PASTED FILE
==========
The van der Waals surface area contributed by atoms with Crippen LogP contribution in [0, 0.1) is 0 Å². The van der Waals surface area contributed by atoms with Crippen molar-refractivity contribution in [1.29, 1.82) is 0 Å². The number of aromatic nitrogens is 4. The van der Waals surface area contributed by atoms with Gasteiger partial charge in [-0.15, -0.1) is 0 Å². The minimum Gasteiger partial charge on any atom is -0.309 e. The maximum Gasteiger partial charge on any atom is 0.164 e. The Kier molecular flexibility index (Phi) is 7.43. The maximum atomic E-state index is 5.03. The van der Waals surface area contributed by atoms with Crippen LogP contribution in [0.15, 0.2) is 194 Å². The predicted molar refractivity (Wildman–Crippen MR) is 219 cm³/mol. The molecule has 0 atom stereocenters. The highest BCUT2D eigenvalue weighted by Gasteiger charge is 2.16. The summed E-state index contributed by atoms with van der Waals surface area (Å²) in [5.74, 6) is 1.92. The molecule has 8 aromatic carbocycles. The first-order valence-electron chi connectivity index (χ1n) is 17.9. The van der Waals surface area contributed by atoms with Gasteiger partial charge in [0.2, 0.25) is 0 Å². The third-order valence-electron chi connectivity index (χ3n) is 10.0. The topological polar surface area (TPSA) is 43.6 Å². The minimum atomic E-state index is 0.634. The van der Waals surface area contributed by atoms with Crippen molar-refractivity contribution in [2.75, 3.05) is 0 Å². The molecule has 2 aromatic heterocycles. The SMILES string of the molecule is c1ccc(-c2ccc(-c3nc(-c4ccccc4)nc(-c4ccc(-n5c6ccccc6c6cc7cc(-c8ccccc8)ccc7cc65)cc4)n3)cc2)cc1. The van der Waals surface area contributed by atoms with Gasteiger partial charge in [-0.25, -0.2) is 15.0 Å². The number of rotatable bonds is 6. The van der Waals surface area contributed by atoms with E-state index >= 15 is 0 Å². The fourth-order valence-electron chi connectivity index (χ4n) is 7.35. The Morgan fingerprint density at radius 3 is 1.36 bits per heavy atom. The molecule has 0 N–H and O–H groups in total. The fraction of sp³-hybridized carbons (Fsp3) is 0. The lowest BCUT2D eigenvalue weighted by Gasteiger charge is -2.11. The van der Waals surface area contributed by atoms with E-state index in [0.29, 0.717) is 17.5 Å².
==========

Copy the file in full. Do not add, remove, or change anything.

The van der Waals surface area contributed by atoms with Crippen LogP contribution in [0, 0.1) is 0 Å². The van der Waals surface area contributed by atoms with Crippen molar-refractivity contribution in [1.29, 1.82) is 0 Å². The number of aromatic nitrogens is 4. The van der Waals surface area contributed by atoms with Gasteiger partial charge in [-0.15, -0.1) is 0 Å². The minimum Gasteiger partial charge on any atom is -0.309 e. The maximum Gasteiger partial charge on any atom is 0.164 e. The Kier molecular flexibility index (Phi) is 7.43. The maximum atomic E-state index is 5.03. The van der Waals surface area contributed by atoms with Crippen LogP contribution in [0.15, 0.2) is 194 Å². The predicted molar refractivity (Wildman–Crippen MR) is 219 cm³/mol. The molecule has 0 atom stereocenters. The highest BCUT2D eigenvalue weighted by Gasteiger charge is 2.16. The summed E-state index contributed by atoms with van der Waals surface area (Å²) in [5.74, 6) is 1.92. The molecule has 8 aromatic carbocycles. The first-order valence-electron chi connectivity index (χ1n) is 17.9. The van der Waals surface area contributed by atoms with Gasteiger partial charge in [0.2, 0.25) is 0 Å². The third-order valence-electron chi connectivity index (χ3n) is 10.0. The topological polar surface area (TPSA) is 43.6 Å². The minimum atomic E-state index is 0.634. The van der Waals surface area contributed by atoms with Crippen molar-refractivity contribution in [2.75, 3.05) is 0 Å². The molecule has 2 aromatic heterocycles. The SMILES string of the molecule is c1ccc(-c2ccc(-c3nc(-c4ccccc4)nc(-c4ccc(-n5c6ccccc6c6cc7cc(-c8ccccc8)ccc7cc65)cc4)n3)cc2)cc1. The van der Waals surface area contributed by atoms with Gasteiger partial charge in [-0.25, -0.2) is 15.0 Å². The number of rotatable bonds is 6. The van der Waals surface area contributed by atoms with E-state index >= 15 is 0 Å². The fourth-order valence-electron chi connectivity index (χ4n) is 7.35. The Morgan fingerprint density at radius 3 is 1.36 bits per heavy atom. The molecule has 0 N–H and O–H groups in total. The fraction of sp³-hybridized carbons (Fsp3) is 0. The lowest BCUT2D eigenvalue weighted by Gasteiger charge is -2.11. The van der Waals surface area contributed by atoms with E-state index in [0.29, 0.717) is 17.5 Å².